The timing of NASA's Curiosity rover landing on Mars, coming two months after China's first manned spacecraft docking and three months before a heated U.S. election, has analysts debating both the domestic and international political repercussions of American space exploration.
Even before Curiosity hit the media radar, commentators were questioning whether the U.S. was entering a new Space Race against China. The headlines made by the Chinese space program in June—executing a manned docking, featuring the first female Chinese astronaut, and announcing plans for a Chinese space station—have only reinforced worries of competition over the next major space milestone.
While China's scientific leaps and bounds are impressive in their own right, the consensus in the scientific community is that a serious space rivalry with the Chinese remains lightyears away. China is working through the checklist of feats that the US and USSR accomplished decades ago. NASA achieved its first manned docking with the Gemini 8 mission in 1966—46 years ahead of the Chinese. And even their most ambitious plans (a manned lunar landing, unlikely to occur before 2020) would only bring them up to speed with NASA circa 1969.
As the Chinese rush to make up for lost time, Curiosity delivers a more potent message to the international community: the U.S. is still in the space game, and we're doing more than you. "This is something you can use in speeches to talk about American exceptionalism," says Dr. Howard McCurdy, a space policy expert and professor of public affairs at American University.
The Martian landing actively demonstrates that American innovation can continue to thrive despite lagging test scores and extreme budget cuts. In addition to the huge engineering achievement of landing a laboratory on a planet known to "eat spacecraft," said McCurdy, the recent mission to Mars is a "benign but informative way of demonstrating military and technological prowess."
That kind of stump speech fodder could come in handy for incumbents up for reelection this year who want to associate themselves with the achievement. Curiosity offers bonus political leverage to pro-space Congress members, particularly those from places like Ohio, Texas or Florida where NASA has a significant presence and promises of a secure space budget resonate deeply.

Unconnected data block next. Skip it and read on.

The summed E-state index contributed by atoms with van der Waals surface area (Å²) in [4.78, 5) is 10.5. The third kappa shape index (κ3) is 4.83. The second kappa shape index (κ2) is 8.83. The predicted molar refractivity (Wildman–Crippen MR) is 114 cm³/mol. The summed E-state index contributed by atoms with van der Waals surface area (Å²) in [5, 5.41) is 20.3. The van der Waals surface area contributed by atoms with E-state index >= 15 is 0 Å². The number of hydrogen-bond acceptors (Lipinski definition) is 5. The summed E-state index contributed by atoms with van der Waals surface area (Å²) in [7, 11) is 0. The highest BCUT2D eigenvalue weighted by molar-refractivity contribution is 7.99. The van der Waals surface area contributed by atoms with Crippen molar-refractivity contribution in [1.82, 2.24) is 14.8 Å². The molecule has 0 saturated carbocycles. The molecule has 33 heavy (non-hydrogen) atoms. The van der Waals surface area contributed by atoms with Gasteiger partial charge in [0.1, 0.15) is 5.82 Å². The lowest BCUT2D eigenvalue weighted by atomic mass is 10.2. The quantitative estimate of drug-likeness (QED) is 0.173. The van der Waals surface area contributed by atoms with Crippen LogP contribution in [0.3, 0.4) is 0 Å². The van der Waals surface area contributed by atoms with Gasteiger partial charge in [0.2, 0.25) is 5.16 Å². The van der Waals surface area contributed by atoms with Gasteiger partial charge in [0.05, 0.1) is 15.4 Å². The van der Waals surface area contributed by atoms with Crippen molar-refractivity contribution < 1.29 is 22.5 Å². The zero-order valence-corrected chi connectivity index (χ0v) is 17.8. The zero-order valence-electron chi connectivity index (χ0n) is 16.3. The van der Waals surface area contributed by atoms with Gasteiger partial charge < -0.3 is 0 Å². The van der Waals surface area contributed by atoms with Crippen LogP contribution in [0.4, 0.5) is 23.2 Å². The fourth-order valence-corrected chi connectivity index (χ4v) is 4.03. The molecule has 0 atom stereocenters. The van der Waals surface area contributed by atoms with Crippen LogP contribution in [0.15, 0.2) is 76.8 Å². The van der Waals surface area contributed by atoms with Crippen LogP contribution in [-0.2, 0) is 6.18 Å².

One campaign likely to get excellent mileage from the Mars landing is that of Senator Bill Nelson, the Florida Democrat vying for reelection in November. Nelson is not only Chairman of Senate Subcommittee on Science and Space, an advocate for space investment, and one of three sitting Congress members to have flown in space—his state is also home to the Kennedy Space Center. "So," wrote a Nelson press aide in an e-mail, "the state gains jobs and economic development, not to mention a certain amount of prestige" from prominent extra-terrestrial accomplishments.
And Nelson presumably gets the credit. The upcoming election will be one of just a handful every decade where a space crusader like him can both point to the fruits of his advocacy and promise his Space Coast constituents a steady influx of federal dollars.
The Presidential contenders aren't ignoring Curiosity either.
Mitt Romney, though unable to take any personal credit for the mission, emphasized the 'exceptionalism' angle at a campaign speech in Florida last Monday. He touted Curiosity as evidence of U.S. superiority and ridiculed China's lunar ambitions, taunting that when the Chinese reach the Moon, "I hope they stop in and take a look at our flag that was put there 43 years ago."
Ordinarily, a sitting president up for reelection might rush to take credit for a successful mission that happened in his first term, but Obama's official statement was subtle; he applauded America's scientific "preeminence" while advocating that NASA partner up with private companies to foot the bill for future space missions.
The Obama campaign recognizes that trying too hard to capitalize on Curiosity could come back to bite them. The president's record on space has its blemishes, and he drew heat from science celebs like Bill Nye and Neil deGrasse Tyson after his 2013 budget proposal axed NASA funding drastically. The proposed budget would force NASA to table two important Mars voyages over the next six years (including the mission to bring a Martian dirt sample back to Earth for analysis, which experts say is the next major step in Mars research).
Unlike in the sixties, when JFK’s ambitions to land on the Moon faced direct opposition from many fiscal conservatives and only lukewarm support overall, few politicians today can benefit from publicizing an opposition to space exploration. While NASA's budget may have its ups and downs, McCurdy notes, "space is a cultural issue. We won't see our commitment to space renegotiated."